To be blunt, having celiac sucks. Going without when you have a major craving also sucks. Being hungry when there are no other options ALSO really sucks. But the consequences are not worth a moment of pleasure in the end. Having your immediate cravings mollified isn’t worth 7-10 days’ worth of side effects, and it also can affect years’ worth of internal healing.

When I hear about celiacs who cheat because they “can’t help it”, it devastates me. They know it hurts, and the pain is worth the pleasure. They are definitely gluttons for punishment, but have no idea how much more damage could be going on internally besides the immediate side effects (for me, seriously annoying things like canker sores, blurred vision, dizziness and extreme fatigue on top of loads of GI distress). It is not worth it, nothing is worth your health.

I will not allow myself to be glutened again by my own hand. I can only hope my message can be passed on to you.

For Further Information on finding gluten in labeling:
What Terms Mean ‘Gluten’ on Food Labels?

 

 

 

State # 12: Michigan: Ann Arbor Lives Up to Its Name

Running a marathon in all 50 states and DC can be a very daunting task, and for the average Joe/Jane it takes quite a long time to accomplish from a training, time and financial standpoint. Depending on the state that you call home, it can be a little easier (or harder) for the aspiring 50-stater to meet their goal faster. Living in Pennsylvania allows me to get to over 20 states within a 12-hour driving time, though I have yet to drive further than 9 hours to reach a race state yet. I consider myself lucky that I live in an ideal location, for 4 states (as well as DC) alone can be reached within a 2-3 hour car ride for a quick weekend getaway to snag some new race bling. I always feel bad for those runners who live in a state in the mid-West who have to pay a lot of airfare just to fly to Delaware, but I am sure the same could be said for me when I have to fly to remote states on the other side of the country.

One of Michigan’s closer cities, Ann Arbor, appealed to me as a marathon destination. It was within driving distance, had more of a college town feel than a city, and had a little more green to it (thus the name).  I also appreciated that the marathon was on the small side, the bigger city marathons tend to stress me out. While I might be missing out on something by foregoing NYC or Chicago by avoiding the mega-races, I feel like I am giving my spot to another deserving runner, not to mention supporting the communities that host the small-town races. A race like Ann Arbor’s marathon, while not a rugged trail race that I’d prefer, still definitely gave off the vibe that it was a smaller race with great support.
There were some downsides to this race according to the reviews: a) it was in June and b) it was fairly hilly. Having run the Hatfield-McCoy Reunion marathon in one of my best times ever (the same exact weekend as Ann Arbor’s marathon actually!), I didn’t let these variables scare me. Whatever happened would happen: this was to be my race for Michigan.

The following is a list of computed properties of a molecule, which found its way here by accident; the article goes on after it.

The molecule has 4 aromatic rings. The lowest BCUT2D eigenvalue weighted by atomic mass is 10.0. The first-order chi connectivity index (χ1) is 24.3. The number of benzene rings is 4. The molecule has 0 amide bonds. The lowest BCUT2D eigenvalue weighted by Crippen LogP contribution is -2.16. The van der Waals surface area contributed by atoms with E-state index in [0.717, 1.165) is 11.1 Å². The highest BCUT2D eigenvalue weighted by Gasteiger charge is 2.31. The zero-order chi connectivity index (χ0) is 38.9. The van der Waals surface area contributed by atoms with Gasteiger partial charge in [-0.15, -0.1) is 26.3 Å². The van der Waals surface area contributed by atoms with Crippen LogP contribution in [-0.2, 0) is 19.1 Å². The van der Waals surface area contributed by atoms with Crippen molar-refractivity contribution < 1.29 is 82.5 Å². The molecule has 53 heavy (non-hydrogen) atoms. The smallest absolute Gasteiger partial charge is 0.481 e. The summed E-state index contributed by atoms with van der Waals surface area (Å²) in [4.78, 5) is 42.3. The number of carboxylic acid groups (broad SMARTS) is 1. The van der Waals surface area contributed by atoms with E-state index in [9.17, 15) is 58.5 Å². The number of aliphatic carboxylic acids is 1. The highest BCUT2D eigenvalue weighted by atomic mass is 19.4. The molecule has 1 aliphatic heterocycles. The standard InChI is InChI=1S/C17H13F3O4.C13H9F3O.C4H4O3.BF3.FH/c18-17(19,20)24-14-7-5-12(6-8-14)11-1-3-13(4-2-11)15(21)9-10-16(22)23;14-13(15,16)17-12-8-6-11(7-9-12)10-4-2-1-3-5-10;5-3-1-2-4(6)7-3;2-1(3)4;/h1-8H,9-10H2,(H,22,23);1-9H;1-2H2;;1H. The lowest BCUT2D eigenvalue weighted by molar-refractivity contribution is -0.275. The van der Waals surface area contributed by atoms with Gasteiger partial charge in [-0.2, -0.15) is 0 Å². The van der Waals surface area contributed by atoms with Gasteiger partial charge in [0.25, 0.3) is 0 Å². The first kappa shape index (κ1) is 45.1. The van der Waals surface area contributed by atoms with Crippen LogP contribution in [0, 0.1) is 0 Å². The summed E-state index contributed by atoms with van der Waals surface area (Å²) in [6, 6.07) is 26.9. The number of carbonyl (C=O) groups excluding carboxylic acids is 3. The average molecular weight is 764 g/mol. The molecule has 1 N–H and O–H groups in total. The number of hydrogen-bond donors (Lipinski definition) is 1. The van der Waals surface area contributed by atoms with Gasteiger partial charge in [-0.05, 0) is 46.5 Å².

Chris and I decided rather than drive all day, as we had for events past, we would leave in the middle of the night and arrive at a reasonable hour. It worked out in our favor surprisingly well, and we had a great drive with no mishaps. Traffic was light and the miles passed by quickly.

The first stop we made was the Briarwood Mall, not to shop, but for my packet pick-up! That was a first for me, packet pick-up in the middle of a shopping mall. But it was fairly quick and easy, no bells and whistles, grab your shirt and number and you’re on your way. Some expos force you to pass EVERY booth whether you like it or not (yeah Akron, I’m looking at you!), and in this case it was easy to bypass any extra tables if you were in a hurry.

By this time we were well ready for a bite to eat, and decided that Chipotle seemed a safe bet from a gluten-free and vegan standpoint. In the end, I think it ended up being a very poor decision on my part, but at the time it seemed right!

We spent the rest of the day relaxing at the hotel since the race started quite early the next morning, and most of my pre-race food was brought from home. I wasn’t feeling especially hungry or good by dinnertime, but I knew I needed calories. I couldn’t pinpoint the problem, but Chris had suffered from a nasty bug last weekend and I was hoping and praying I didn’t pick up remnants of it the day before my race.

Race morning I felt a strong sense of something being amiss. I couldn’t pinpoint it, but I definitely didn’t feel well, and was worried that something managed to get into my system. All I can say is that the race was one of the worst marathons I had ever experienced. Even after consulting the Magic 8 Ball, I never got an “All Signs Point to Yes” answer on whether or not it was gluten or Chris’ bug. All I can say is that a substantial amount of time was wasted during this race having to stop.

The start line of the race was at the Northwestern corner by Michigan stadium. It was odd, because it was very quiet walking to the start. Runners stood around ready to get the race started, but it was definitely a very low key atmosphere, maybe a step up from Colorado Springs or Hatfield-McCoy Reunion. While it was a warm morning, there was no chance of rain in the forecast and it didn’t look to get hotter than 75 degrees,  this was perfectly doable for a race in June!